loading...

Aborting a fetch request

terabaud profile image Lea Rosema ・2 min read

When working with the vanilla JavaScript fetch() API, aborting a request is not too intuitive.

Why do we even need to abort a request?

One specific use case I needed an abortable request for was inside a React component. The component fetches some data at mount time and sets the fetched data inside the component's internal state.

Because the fetch is an asynchronous operation, the component could be unmounted before the fetch request is resolved. So, if you are working with a useEffect hook inside a React component, you have to provide a cleanup function that aborts the request.

How to abort a fetch request

Create an AbortController alongside with your fetch request and pass its signal property in the fetch options:

const { signal } = new AbortController();
const response = await fetch('https://yesno.wtf/api', {signal});
const data = await response.json();
// do something with data

In your cleanup function, you can then call the abort function via signal.abort();.

Wrapping it up

For my project, I wrapped it all up in a fetch wrapper class. In my project, I am using TypeScript and also took some decisions for my specific use case:

As only json data was needed, I hardcoded response.json() into it 💁‍♀️. Also I throw an exception if the response is anything else than 2xx okayish:

/**
 * Exceptions from the API
 */
export interface ApiException {
  status: number;
  details: any; 
}

/**
 * Request State
 */
export enum RequestState {
  IDLE = 'idle',
  ABORTED = 'aborted',
  PENDING = 'pending',
  READY = 'ready',
  ERROR = 'error'
}

/**
 * Ajax class
 * 
 * Wrapper class around the fetch API. 
 * It creates an AbortController alongside with the request.
 * Also, it keeps track of the request state and throws an ApiException on HTTP status code !== 2xx
 * 
 */
export class Ajax<T = any> {

  promise: Promise<Response> | null;
  abortController: AbortController | null;

  info: RequestInfo;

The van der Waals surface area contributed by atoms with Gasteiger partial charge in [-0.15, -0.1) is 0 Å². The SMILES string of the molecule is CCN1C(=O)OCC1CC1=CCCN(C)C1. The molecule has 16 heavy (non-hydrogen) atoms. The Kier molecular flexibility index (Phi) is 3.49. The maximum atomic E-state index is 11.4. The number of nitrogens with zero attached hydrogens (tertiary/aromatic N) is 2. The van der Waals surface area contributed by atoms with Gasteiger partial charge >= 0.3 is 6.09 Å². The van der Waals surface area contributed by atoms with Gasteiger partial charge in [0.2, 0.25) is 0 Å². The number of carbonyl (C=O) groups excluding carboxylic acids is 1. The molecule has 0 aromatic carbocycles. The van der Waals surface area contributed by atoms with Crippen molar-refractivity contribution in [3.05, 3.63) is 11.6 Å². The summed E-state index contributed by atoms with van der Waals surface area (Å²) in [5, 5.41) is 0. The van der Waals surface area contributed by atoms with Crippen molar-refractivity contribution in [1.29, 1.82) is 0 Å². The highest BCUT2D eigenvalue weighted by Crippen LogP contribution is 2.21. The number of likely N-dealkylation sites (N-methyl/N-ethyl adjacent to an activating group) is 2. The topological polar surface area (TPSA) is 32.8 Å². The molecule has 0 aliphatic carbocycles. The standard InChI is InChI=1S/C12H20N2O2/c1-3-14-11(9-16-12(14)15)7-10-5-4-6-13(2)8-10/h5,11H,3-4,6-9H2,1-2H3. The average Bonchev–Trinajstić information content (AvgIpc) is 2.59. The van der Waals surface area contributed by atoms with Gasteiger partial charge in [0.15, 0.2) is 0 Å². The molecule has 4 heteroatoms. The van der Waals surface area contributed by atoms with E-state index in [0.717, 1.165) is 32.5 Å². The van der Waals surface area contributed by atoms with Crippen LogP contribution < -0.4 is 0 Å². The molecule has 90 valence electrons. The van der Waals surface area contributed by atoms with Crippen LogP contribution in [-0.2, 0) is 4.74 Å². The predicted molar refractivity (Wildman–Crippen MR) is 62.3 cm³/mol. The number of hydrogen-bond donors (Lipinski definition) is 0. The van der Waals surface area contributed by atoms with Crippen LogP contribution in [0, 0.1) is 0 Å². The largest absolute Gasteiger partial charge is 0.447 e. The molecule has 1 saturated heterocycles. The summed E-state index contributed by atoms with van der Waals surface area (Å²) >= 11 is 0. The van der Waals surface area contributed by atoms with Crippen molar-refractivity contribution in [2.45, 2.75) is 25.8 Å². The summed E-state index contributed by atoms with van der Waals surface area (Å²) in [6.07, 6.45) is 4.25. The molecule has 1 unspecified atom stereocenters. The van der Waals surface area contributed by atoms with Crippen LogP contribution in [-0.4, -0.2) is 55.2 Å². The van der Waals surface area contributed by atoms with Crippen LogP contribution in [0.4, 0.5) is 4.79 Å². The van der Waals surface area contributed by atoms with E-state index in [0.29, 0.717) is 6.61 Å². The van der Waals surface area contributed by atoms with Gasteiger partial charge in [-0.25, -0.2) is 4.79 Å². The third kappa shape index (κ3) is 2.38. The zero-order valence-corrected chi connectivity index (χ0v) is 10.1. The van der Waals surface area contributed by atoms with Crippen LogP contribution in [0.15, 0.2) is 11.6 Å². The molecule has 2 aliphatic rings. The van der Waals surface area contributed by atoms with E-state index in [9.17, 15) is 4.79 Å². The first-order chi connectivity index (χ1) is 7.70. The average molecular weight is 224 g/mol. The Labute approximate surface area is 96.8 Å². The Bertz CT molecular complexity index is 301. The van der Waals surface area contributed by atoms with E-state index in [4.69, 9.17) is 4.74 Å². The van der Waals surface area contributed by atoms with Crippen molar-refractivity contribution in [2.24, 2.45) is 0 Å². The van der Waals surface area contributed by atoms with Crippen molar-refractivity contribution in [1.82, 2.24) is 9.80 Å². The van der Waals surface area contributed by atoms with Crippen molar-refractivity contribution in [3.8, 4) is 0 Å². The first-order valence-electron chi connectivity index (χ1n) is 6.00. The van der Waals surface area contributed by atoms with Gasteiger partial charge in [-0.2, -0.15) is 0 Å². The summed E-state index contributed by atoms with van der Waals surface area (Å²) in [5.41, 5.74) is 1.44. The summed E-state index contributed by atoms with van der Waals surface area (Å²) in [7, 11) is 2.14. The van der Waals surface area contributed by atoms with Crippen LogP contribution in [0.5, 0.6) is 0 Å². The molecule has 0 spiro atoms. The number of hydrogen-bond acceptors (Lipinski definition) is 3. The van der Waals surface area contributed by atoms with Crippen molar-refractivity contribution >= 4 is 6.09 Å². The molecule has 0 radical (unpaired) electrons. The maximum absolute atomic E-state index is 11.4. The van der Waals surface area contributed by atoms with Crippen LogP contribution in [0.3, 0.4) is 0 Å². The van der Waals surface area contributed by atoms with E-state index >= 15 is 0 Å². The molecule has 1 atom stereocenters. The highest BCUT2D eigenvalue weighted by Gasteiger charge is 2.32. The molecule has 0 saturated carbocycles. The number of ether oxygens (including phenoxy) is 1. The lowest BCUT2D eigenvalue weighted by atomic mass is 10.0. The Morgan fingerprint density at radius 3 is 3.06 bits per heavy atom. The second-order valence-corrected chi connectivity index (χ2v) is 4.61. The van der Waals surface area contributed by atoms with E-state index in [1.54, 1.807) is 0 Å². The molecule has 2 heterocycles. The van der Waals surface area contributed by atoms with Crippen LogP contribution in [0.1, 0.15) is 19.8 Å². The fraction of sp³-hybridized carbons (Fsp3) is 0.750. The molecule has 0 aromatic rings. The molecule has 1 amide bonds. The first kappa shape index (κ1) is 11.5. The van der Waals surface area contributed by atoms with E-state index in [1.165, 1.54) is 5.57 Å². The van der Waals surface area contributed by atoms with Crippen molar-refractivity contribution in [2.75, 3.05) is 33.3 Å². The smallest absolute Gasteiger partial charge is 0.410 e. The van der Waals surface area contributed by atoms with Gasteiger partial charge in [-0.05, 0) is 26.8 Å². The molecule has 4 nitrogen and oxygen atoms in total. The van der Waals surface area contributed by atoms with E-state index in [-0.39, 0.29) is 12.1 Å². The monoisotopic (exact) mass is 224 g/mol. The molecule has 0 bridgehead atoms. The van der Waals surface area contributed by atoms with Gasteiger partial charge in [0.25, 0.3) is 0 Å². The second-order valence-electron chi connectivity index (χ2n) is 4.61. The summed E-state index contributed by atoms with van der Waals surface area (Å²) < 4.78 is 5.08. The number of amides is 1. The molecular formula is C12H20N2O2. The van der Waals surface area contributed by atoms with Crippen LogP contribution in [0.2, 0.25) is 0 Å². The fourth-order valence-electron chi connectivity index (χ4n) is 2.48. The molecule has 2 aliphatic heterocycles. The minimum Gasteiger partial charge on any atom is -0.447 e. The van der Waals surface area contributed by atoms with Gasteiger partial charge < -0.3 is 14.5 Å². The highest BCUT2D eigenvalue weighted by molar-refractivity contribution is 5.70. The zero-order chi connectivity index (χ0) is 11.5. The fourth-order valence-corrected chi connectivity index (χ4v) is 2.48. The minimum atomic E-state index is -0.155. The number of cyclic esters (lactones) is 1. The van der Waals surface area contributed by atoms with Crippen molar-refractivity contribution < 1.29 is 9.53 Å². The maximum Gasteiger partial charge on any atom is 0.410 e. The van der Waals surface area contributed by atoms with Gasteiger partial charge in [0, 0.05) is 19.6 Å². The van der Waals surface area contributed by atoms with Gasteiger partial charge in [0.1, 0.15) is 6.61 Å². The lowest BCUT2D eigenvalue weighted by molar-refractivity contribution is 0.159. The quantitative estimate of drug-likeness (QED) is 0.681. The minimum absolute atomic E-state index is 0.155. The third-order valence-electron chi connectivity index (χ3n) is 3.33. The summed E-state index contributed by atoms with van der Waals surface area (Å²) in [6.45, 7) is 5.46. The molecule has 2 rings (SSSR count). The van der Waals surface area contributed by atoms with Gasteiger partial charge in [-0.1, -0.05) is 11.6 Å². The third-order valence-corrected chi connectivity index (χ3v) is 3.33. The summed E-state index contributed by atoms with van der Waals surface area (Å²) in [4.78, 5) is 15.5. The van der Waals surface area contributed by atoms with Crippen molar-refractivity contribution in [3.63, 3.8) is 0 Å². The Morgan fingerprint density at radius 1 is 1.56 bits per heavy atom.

init: RequestInit;

  state: RequestState;

  /**
   * Ajax constructor. Takes the same arguments as fetch()
   * @param info 
   * @param init 
   */
  constructor(info: RequestInfo, init?: RequestInit) {
    this.abortController = new AbortController();
    this.init = { ...(init || {}), signal: this.abortController.signal };
    this.info = info;
    this.state = RequestState.IDLE;
    this.promise = null;
  }

  /**
   * Send API request. 
   * 
   * @returns {any} json data (await (await fetch()).json())
   * @throws {ApiException} exception if http response status code is not 2xx
   * 
   */
  async send(): Promise<T> {
    this.state = RequestState.PENDING;
    try {
      this.promise = fetch(this.info, this.init);
      const response = await this.promise;
      const json = await response.json();
      if (! response.ok) {
        throw {status: response.status, details: json} as ApiException;
      }
      this.state  = RequestState.READY;
      return json;
    } catch (ex) {
      this.state = RequestState.ERROR;
      throw ex;
    } finally {
      this.abortController = null;
    }
  }

  /**
   * Cancel the request.
   */
  abort(): void {
    if (this.abortController) {
      this.state = RequestState.ABORTED;
      this.abortController.abort();
      this.abortController = null;
    }
  }
}

Usage:

const request = new Ajax('https://yesno.wtf/api');
const data = await request.send();

// abort it via:
request.abort();

Not sure if it really makes life easier, but it worked for me 💁‍♀️
I'd love to hear feedback about my solution and how to maybe simplify this. Also, I should have a look into all these http request libraries out there. If you have any recommendations, let me know in the comments.

Posted on by:

terabaud profile

Lea Rosema

@terabaud

Product Engineer by day, creative coder by night. Working at SinnerSchrader.

Discussion

markdown guide
 

Comparing between fetch and XMLHttpRequest for extra information:

Fetch

const controller = new AbortController;

fetch('/foo/bar', {
    signal: controller.signal
}).then(response => {
    if (response.ok) {
        alert(response.text());
    }
});

// Abort!
controller.abort();

XHR

const xhr = new XMLHttpRequest;

xhr.addEventListener('load', () => {
    if (xhr.status === 200) {
        xhr.responseType = 'text';
        alert(xhr.response);
    }
});

xhr.open('GET', '/foo/bar');
xhr.send();

// Abort!
xhr.abort();
 

I try abort in my project:

But failed. I use abort like this:

for(x of data){
 hello = $.get("/data")
}

$(".button").click(() => hello.abort())
 

As far as I am aware, this does not stop the request from being processed on your back end. So if you're changing filters and it automatically sends a request to the backend to query your database. You still end up with a lot of requests querying your database for no reason.

Just something to keep in the back of your mind!

 

Great article! Learnt something new today. A great use case for making API calls while changing filters on the frontend.

 

Finally, cancelling a network request is not one of the differences between RxJS observables and the Fetch API.
I actually learnt something here! Thanks!

 

I have learnt about this yesterday xD it was searching about giving a timeout to the fetch. I have not tried it yet, I started using axios instead of fetch. Thank you for the post!

 

Didn't know about the AbortController object. Thanks a lot for this article !